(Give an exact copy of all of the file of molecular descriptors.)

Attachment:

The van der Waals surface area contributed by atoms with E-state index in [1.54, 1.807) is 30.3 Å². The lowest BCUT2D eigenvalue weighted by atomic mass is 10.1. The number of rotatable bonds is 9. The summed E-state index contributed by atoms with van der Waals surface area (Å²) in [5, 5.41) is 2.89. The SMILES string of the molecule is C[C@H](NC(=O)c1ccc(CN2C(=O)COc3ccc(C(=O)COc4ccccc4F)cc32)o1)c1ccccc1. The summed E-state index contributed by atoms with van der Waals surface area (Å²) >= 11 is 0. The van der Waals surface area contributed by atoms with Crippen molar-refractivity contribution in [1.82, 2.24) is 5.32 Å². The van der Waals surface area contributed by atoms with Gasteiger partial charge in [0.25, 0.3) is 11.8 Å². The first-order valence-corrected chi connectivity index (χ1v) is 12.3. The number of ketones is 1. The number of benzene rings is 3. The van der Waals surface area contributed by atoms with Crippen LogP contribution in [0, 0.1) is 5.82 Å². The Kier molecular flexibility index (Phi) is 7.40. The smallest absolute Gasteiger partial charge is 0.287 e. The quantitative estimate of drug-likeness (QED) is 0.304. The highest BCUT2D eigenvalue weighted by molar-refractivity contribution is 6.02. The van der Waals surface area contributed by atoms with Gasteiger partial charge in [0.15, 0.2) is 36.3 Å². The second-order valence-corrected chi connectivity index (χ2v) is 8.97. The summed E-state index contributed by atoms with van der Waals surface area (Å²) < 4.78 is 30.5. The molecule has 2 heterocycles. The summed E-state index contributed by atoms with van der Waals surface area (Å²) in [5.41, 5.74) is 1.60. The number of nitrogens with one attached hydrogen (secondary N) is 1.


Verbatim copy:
The van der Waals surface area contributed by atoms with E-state index in [1.54, 1.807) is 30.3 Å². The lowest BCUT2D eigenvalue weighted by atomic mass is 10.1. The number of rotatable bonds is 9. The summed E-state index contributed by atoms with van der Waals surface area (Å²) in [5, 5.41) is 2.89. The SMILES string of the molecule is C[C@H](NC(=O)c1ccc(CN2C(=O)COc3ccc(C(=O)COc4ccccc4F)cc32)o1)c1ccccc1. The summed E-state index contributed by atoms with van der Waals surface area (Å²) >= 11 is 0. The van der Waals surface area contributed by atoms with Crippen molar-refractivity contribution in [1.82, 2.24) is 5.32 Å². The van der Waals surface area contributed by atoms with Gasteiger partial charge in [0.25, 0.3) is 11.8 Å². The first-order valence-corrected chi connectivity index (χ1v) is 12.3. The number of ketones is 1. The number of benzene rings is 3. The van der Waals surface area contributed by atoms with Crippen LogP contribution in [0, 0.1) is 5.82 Å². The Kier molecular flexibility index (Phi) is 7.40. The smallest absolute Gasteiger partial charge is 0.287 e. The quantitative estimate of drug-likeness (QED) is 0.304. The highest BCUT2D eigenvalue weighted by molar-refractivity contribution is 6.02. The van der Waals surface area contributed by atoms with Gasteiger partial charge in [0.15, 0.2) is 36.3 Å². The second-order valence-corrected chi connectivity index (χ2v) is 8.97. The summed E-state index contributed by atoms with van der Waals surface area (Å²) < 4.78 is 30.5. The molecule has 2 heterocycles. The summed E-state index contributed by atoms with van der Waals surface area (Å²) in [5.41, 5.74) is 1.60. The number of nitrogens with one attached hydrogen (secondary N) is 1.